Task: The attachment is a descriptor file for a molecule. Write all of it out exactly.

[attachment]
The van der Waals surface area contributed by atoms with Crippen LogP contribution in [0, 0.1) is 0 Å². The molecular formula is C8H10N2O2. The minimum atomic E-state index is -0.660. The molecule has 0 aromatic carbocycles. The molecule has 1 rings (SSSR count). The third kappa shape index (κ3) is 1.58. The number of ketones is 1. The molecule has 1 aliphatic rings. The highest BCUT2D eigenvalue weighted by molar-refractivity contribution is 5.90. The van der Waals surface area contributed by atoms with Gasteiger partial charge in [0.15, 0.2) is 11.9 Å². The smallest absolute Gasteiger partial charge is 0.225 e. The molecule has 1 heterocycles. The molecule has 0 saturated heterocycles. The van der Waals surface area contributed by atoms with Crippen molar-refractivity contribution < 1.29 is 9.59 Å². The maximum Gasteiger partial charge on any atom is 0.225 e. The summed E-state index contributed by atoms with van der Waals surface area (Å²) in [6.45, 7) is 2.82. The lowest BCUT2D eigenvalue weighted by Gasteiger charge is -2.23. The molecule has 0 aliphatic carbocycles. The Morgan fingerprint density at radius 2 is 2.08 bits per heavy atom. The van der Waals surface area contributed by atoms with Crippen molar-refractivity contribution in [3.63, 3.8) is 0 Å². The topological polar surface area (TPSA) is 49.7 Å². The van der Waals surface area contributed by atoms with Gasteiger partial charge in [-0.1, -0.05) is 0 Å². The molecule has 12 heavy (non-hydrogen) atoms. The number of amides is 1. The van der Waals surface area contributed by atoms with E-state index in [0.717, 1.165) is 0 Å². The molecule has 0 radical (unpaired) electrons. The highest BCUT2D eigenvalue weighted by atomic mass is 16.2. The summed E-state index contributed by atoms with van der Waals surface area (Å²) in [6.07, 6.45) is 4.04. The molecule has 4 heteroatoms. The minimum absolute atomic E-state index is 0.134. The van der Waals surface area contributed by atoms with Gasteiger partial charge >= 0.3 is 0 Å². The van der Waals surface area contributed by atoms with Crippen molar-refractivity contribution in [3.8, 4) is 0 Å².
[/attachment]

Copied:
The van der Waals surface area contributed by atoms with Crippen LogP contribution in [0, 0.1) is 0 Å². The molecular formula is C8H10N2O2. The minimum atomic E-state index is -0.660. The molecule has 0 aromatic carbocycles. The molecule has 1 rings (SSSR count). The third kappa shape index (κ3) is 1.58. The number of ketones is 1. The molecule has 1 aliphatic rings. The highest BCUT2D eigenvalue weighted by molar-refractivity contribution is 5.90. The van der Waals surface area contributed by atoms with Gasteiger partial charge in [0.15, 0.2) is 11.9 Å². The smallest absolute Gasteiger partial charge is 0.225 e. The molecule has 1 heterocycles. The molecule has 0 saturated heterocycles. The van der Waals surface area contributed by atoms with Crippen molar-refractivity contribution < 1.29 is 9.59 Å². The maximum Gasteiger partial charge on any atom is 0.225 e. The summed E-state index contributed by atoms with van der Waals surface area (Å²) in [6.45, 7) is 2.82. The lowest BCUT2D eigenvalue weighted by Gasteiger charge is -2.23. The molecule has 0 aliphatic carbocycles. The Morgan fingerprint density at radius 2 is 2.08 bits per heavy atom. The van der Waals surface area contributed by atoms with Crippen molar-refractivity contribution in [3.63, 3.8) is 0 Å². The topological polar surface area (TPSA) is 49.7 Å². The van der Waals surface area contributed by atoms with Gasteiger partial charge in [-0.1, -0.05) is 0 Å². The molecule has 12 heavy (non-hydrogen) atoms. The number of amides is 1. The van der Waals surface area contributed by atoms with E-state index in [0.717, 1.165) is 0 Å². The molecule has 0 radical (unpaired) electrons. The highest BCUT2D eigenvalue weighted by atomic mass is 16.2. The summed E-state index contributed by atoms with van der Waals surface area (Å²) in [6.07, 6.45) is 4.04. The molecule has 4 heteroatoms. The minimum absolute atomic E-state index is 0.134. The van der Waals surface area contributed by atoms with Gasteiger partial charge >= 0.3 is 0 Å². The van der Waals surface area contributed by atoms with Crippen molar-refractivity contribution in [3.8, 4) is 0 Å².